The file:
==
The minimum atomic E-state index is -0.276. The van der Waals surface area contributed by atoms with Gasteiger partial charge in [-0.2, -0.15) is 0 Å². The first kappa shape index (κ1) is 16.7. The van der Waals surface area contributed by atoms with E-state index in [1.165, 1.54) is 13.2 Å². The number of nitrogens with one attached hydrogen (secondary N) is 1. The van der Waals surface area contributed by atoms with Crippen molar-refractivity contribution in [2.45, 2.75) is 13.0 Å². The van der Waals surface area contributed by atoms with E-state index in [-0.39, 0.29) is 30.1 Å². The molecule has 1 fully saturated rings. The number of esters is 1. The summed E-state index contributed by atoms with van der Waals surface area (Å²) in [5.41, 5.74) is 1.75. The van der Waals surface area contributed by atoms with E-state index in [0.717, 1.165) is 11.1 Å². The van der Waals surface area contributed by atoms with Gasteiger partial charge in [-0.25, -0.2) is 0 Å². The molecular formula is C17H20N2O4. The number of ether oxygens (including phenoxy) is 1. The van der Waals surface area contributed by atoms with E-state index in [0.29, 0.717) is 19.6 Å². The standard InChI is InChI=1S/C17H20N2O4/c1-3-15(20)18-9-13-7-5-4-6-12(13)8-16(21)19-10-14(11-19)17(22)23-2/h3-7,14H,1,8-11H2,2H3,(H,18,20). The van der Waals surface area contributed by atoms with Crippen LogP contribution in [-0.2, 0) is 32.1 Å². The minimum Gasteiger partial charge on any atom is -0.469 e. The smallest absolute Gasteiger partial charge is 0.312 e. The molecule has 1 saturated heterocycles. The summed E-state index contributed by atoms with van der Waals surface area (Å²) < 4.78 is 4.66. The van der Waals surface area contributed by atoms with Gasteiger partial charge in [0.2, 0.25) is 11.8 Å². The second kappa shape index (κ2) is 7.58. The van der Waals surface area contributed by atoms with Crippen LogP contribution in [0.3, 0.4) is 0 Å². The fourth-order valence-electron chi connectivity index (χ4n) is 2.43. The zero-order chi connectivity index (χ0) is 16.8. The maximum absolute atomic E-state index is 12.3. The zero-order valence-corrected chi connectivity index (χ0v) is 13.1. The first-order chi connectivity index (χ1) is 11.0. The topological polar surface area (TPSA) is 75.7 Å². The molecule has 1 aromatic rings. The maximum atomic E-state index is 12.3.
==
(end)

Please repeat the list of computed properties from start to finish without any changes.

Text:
The minimum atomic E-state index is -0.276. The van der Waals surface area contributed by atoms with Gasteiger partial charge in [-0.2, -0.15) is 0 Å². The first kappa shape index (κ1) is 16.7. The van der Waals surface area contributed by atoms with E-state index in [1.165, 1.54) is 13.2 Å². The number of nitrogens with one attached hydrogen (secondary N) is 1. The van der Waals surface area contributed by atoms with Crippen molar-refractivity contribution in [2.45, 2.75) is 13.0 Å². The van der Waals surface area contributed by atoms with E-state index in [-0.39, 0.29) is 30.1 Å². The molecule has 1 fully saturated rings. The number of esters is 1. The summed E-state index contributed by atoms with van der Waals surface area (Å²) in [5.41, 5.74) is 1.75. The van der Waals surface area contributed by atoms with E-state index in [0.717, 1.165) is 11.1 Å². The van der Waals surface area contributed by atoms with Gasteiger partial charge in [-0.25, -0.2) is 0 Å². The molecular formula is C17H20N2O4. The number of ether oxygens (including phenoxy) is 1. The van der Waals surface area contributed by atoms with E-state index in [0.29, 0.717) is 19.6 Å². The standard InChI is InChI=1S/C17H20N2O4/c1-3-15(20)18-9-13-7-5-4-6-12(13)8-16(21)19-10-14(11-19)17(22)23-2/h3-7,14H,1,8-11H2,2H3,(H,18,20). The van der Waals surface area contributed by atoms with Crippen LogP contribution in [-0.2, 0) is 32.1 Å². The minimum Gasteiger partial charge on any atom is -0.469 e. The smallest absolute Gasteiger partial charge is 0.312 e. The molecule has 1 saturated heterocycles. The summed E-state index contributed by atoms with van der Waals surface area (Å²) < 4.78 is 4.66. The van der Waals surface area contributed by atoms with Gasteiger partial charge in [0.2, 0.25) is 11.8 Å². The second kappa shape index (κ2) is 7.58. The van der Waals surface area contributed by atoms with Crippen LogP contribution in [0.3, 0.4) is 0 Å². The fourth-order valence-electron chi connectivity index (χ4n) is 2.43. The zero-order chi connectivity index (χ0) is 16.8. The maximum absolute atomic E-state index is 12.3. The zero-order valence-corrected chi connectivity index (χ0v) is 13.1. The first-order chi connectivity index (χ1) is 11.0. The topological polar surface area (TPSA) is 75.7 Å². The molecule has 1 aromatic rings. The maximum atomic E-state index is 12.3.